– “Following the recent public release of Adobe Camera Raw 7.4, we’ve updated our studio comparison database with new raw conversions of files from the Fujifilm X-Pro 1, X-E1 and X100S. We’ve been using the release candidate version of ACR 7.4 for some time, which contained significant improvements to Adobe’s treatment of files from Fujifilm’s X-TRANS sensors. The official public release version of ACR 7.4 brings some further (very minor) tweaks.” Check it out at dpreview here.
– I already told you months ago about the Kage Collective: “The KAGE COLLECTIVE is an international group of independent photographers focused on visual storytelling, essays and documentary projects… Our body of work is exclusively captured using Fujifilm X-Series cameras. We have chosen this system as a common baseline for its impressive image qualities, its soul and its stealth.” Just look at the results here!
– The question is, “Fuji – just another camera company?” Interesting article of Dave Kai-Piper. Check it out here!
image courtesy: Dave Kai-Piper
– Brian sent me his review called “The Fuji X100s – The New York test. (If it can make it here, yadda yadda yadda).” via twitter. There is an “unscientific” comparison between the following cameras: The X-E1 (“I had a love/hate relationship with the X-E1 […] But hated the electronic viewfinder.” The AF was sluggish, so he borrowed the OM-D EM5 (“I had the opposite experience with the Olympus. The autofocus was so freaking fast, it practically locked in before I even thought about taking a picture. But I didn’t like the ergonomics of the camera“). His next camera was the Sony Whatever It’s Called (“I picked it up at B&H Photo. I hated it. I put it back down and walked away“). He then took the X100 and finally the X100S (“I’m still not sure the AF is quite as fast as the Olympus, but we’re talking milliseconds difference. This camera (the X100s) just makes you want to go out and make pictures. I’m antsy to go out again tomorrow. It’s a joy to use.). Read the whole post, and see his shots, here at walkamileinmyunderpants.
image courtesy: walkamileinmyunderpants
– “Retro Design Meets Modern Technology“. In case you are interested in ratings, the X100S gains 4.5 out of 5 stars at the digitalcamerareview. Class leading image quality, fast autofocus, leaf shutter lets you sync flashes at a super high speed are just a few of the reasons for this high rating. But there are some quirks. So, the flash has some seriously weak game, lens cap is easy to come off and focusing in low light can be frustrating. But check it out by yourself here.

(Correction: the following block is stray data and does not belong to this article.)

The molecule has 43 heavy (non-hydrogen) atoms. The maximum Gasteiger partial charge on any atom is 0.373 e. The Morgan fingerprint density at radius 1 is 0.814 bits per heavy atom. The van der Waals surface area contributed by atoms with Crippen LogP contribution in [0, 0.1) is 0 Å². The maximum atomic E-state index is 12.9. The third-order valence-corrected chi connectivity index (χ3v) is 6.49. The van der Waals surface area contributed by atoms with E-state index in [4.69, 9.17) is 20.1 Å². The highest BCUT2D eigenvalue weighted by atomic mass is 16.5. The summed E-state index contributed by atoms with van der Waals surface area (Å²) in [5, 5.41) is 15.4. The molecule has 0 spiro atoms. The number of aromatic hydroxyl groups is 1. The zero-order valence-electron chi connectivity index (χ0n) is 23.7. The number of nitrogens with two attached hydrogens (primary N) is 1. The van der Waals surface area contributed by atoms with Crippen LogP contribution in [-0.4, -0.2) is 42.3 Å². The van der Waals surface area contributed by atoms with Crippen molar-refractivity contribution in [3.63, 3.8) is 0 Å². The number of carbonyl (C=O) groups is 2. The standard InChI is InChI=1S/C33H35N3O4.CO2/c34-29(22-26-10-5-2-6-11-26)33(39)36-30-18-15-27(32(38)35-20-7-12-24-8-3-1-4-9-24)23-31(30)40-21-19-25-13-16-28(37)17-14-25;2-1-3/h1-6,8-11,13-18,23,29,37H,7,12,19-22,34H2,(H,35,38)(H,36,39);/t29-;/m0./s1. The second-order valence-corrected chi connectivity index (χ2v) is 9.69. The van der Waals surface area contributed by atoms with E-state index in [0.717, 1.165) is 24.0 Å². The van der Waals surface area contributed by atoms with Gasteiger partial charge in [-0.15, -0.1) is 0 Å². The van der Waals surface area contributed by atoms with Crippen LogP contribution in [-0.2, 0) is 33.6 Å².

– FR-reader Mike posted Valis’ review in the comments. I checked it, and appreciated it. Read it here. “Overall, I do like this small camera A LOT ! According to all those reasons above and also to the good images it will motivate to take. I said “motivate”, not “help”. I’d love that those of you reading such reviews understand that NO camera, no matter how good it is and appreciated by other photographers would help you taking great images. The photographers themselves are responsible for this matter. And that means studying, experimenting and most important the LOVE for this beautiful form of art called PHOTOGRAPHY!”
– X20 video review at digitalcameraworld (click here).
“[…] The X20 has the weakest image quality by some margin and is neearly as large as an OM-D, but it’s also the most fun to use, has a built in optical finder, mechanical zoom, a mechanical exposure compensation dial, and the fastest and most accurate focusing. The Coolpix A leads the pack on image quality and UI, but lags on focus speed and VR/IS. I think the dissonance comes from what I think I want (small, fast prime, high IQ, fast AF, optical finder) vs. what I actually tend to use (small, flexible lens range, taking my time to frame and shoot precisely using the LCD, high IQ). Honestly, perhaps the trouble is I like them both – but for different reasons. My heart says ‘buy both’, my wallet says ‘pick one’. Choices, choices…MT”
– “Now that Adobe have (for the most part) sorted out their issues with the Raw conversion of images using Fuji’s X-Trans sensors, I decided to bite the bullet and step back into the fuji ring. Since selling my X-Pro1, I’ve missed the wonderful colours that Fuji cameras produce.” Read more and see Dublin in Fuicolour here.
– And here is the X-E1 camerastuff-review. “The Fujifilm X-E1 is a beautiful, solid and easy to use camera with high image quality. In terms of resolution, dynamic range and signal to noise ratio, this camera equals a professional SLR camera with a full frame sensor. It is an ideal camera for travel photography or street photography. Your presence will be much less obtrusive than with a professional SLR camera. But the image quality will be of the same high level. The image quality of the jpg files is so good, that for almost every photographer there’s no real need to shoot in RAW. The Fujifilm X-E1 is a camera that gives you the fun in photography and lets you forget all the technology that comes with it.” They tested also the Fujinon XF60mm here and the zoom lens review XF 18-55mm can be read here.
– After two weeks with the X-PRO1, fadedandblurred says: “Look, I could go on and on about how incredible this camera is on paper, and while things like pixel density, dynamic range and the ISO vs noise graph are important to digital photography, they aren’t very important to photography, which is what this was all about for me in the first place; to find a tool that would help me to reconnect to the process of seeing and making pictures. The X-Pro1 is definitely not the camera for everyone. It doesn’t look, feel or behave like the DSLR you are probably used to, but, for me, that’s exactly what I was looking for.” Read the whole review here.